PARIS, France -- Another top seed fell by the wayside on Sunday in the first round of the French Open, as Kateryna Kozlova of Ukraine stunned defending champion and No.5 seed Jelena Ostapenko of Latvia, 7-5, 6-3.
"I didn't expect anything from the match," Kozlova said in her post-match press conference. "I just went to enjoy every moment on the court because, before, I was not sure if I will be able to play in French Open. So I was just happy to be on court, back on court, and compete. So it was very important for me. And, in the end, the result comes up and it's just amazing."
"I got injured in Indian Wells and I get hurt in the knee," Kozlova elaborated. "There was a chance, maybe, that I would have to go for surgery. But luckily I met very good physios and professionals, and I went for rehab to Tenerife, and they did a great job. And after two months, I come back, and I already played last week. So we avoid the surgery. That was the most important thing."
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The Ukrainian picked up a win over a player ranked in the Top 30 for the first time with Sunday’s victory, claiming her career-best victory in one hour and 35 minutes. Kozlova took two-thirds of points on Ostapenko's second serve, while the titleholder did herself no favors with 48 unforced errors, including 13 double faults.
Notably, Kozlova had previous success against the World No.5 with a 2-0 head-to-head record, and despite Ostapenko’s recent emergence as a Top 5 player, Kozlova continued to have the Latvian’s number, sending the 2017 Roland Garros champion out of the tournament on the first day of main draw play.
"I know that if I will play her game, that's what she wants, and I'm trying to play differently, and probably this is the reason [for the head-to-head]," said Kozlova. "But this match is different, of course. She had so much pressure."
Ostapenko is the first French Open defending champion to lose in the first round since 2004 winner Anastasia Myskina dropped her opening match to María Sánchez Lorenzo in 2005.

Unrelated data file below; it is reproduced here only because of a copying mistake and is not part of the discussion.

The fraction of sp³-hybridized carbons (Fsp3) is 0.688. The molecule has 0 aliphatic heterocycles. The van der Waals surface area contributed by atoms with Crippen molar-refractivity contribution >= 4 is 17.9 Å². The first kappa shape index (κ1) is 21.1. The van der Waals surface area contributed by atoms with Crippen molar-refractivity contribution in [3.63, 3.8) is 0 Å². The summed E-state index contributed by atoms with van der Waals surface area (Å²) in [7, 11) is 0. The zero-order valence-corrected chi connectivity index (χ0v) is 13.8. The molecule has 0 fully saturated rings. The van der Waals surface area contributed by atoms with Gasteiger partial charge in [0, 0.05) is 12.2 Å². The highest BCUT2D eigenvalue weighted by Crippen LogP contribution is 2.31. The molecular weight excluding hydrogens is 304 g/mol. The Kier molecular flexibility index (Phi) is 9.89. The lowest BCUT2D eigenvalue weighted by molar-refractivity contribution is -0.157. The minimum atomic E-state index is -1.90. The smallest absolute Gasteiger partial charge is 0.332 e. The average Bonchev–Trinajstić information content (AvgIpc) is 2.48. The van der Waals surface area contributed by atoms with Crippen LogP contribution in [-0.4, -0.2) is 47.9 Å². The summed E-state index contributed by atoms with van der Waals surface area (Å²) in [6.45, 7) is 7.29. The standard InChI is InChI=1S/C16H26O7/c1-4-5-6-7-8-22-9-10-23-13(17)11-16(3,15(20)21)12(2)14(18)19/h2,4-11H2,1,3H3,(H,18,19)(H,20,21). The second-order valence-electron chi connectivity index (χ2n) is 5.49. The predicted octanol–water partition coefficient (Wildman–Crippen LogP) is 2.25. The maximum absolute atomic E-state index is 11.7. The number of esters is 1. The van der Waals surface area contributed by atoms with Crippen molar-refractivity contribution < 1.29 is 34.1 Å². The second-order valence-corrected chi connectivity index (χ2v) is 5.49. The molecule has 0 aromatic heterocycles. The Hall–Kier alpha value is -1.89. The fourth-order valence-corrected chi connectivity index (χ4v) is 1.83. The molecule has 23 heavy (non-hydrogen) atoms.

"I think it was terrible day at the office today for me," Ostapenko said to the media, after the match. "I mean, in general I played maybe like 20 percent of what I can play. Made like 50 unforced errors and so many double faults. Like, couldn't serve today. Everything together just brought me really bad result."
"I think in the beginning it was okay, but then it just got worse, like, I felt that I'm not myself today on the court," Ostapenko continued. "I was just trying to manage and fight until the last point, but she was playing very defensive, and I was just making so many unforced errors, which I normally don't do."
As for Kozlova, she advances to the second round in Paris for the first time, and awaits the winner of Monday's match between Katerina Siniakova and former World No.1 Victoria Azarenka.
The double fault woes started early for Ostapenko, as she hit two while serving at 1-1 to hand over an early break to Kozlova. Later, at 3-2, the Ukrainian faced a break point, but erased it with a drop shot that would force an error from the Latvian -- a tactic which would pay off throughout the match for Kozlova.
Ostapenko tried to get her bearings as the first set progressed. She finally got back level at 4-4 by charging forward and slamming a backhand winner while up at the net. But that would not pay off, as that game started a run of four consecutive breaks of service, which would end with Kozlova back ahead at 6-5 after smacking a forehand service return winner down the line.
Kozlova ended the streak of breaks by serving out the set for a 7-5 lead, and Ostapenko was one set away from making ignominious history, after more than doubling Kozlova’s unforced errors in the opening frame (29 for Ostapenko versus 14 for Kozlova).
The players exchanged breaks twice in the opening stages of the second set, moving to a 3-3 deadlock. In that game, two more double faults by Ostapenko gave Kozlova double break point, but the Latvian fought those off with a service winner and a backhand winner respectively. But a forehand error at deuce gave Kozlova another break point, and Ostapenko double faulted for a third time in the game.
Now up a break at 4-3, Kozlova did not look back as her first French Open match victory was in sight, and over a highly-ranked star to boot. The Ukrainian was winning points via aces and volleys at this stage, and held for 5-3 by forcing another error from the defending champion with a solid backhand.
Ostapenko was unable to rebound, and two straight miscues queued up double match point for Kozlova. On the second opportunity, one final Ostapenko backhand went awry into the net, and a gleeful Kozlova tore a hole in the singles draw with by far the most famous victory of her life.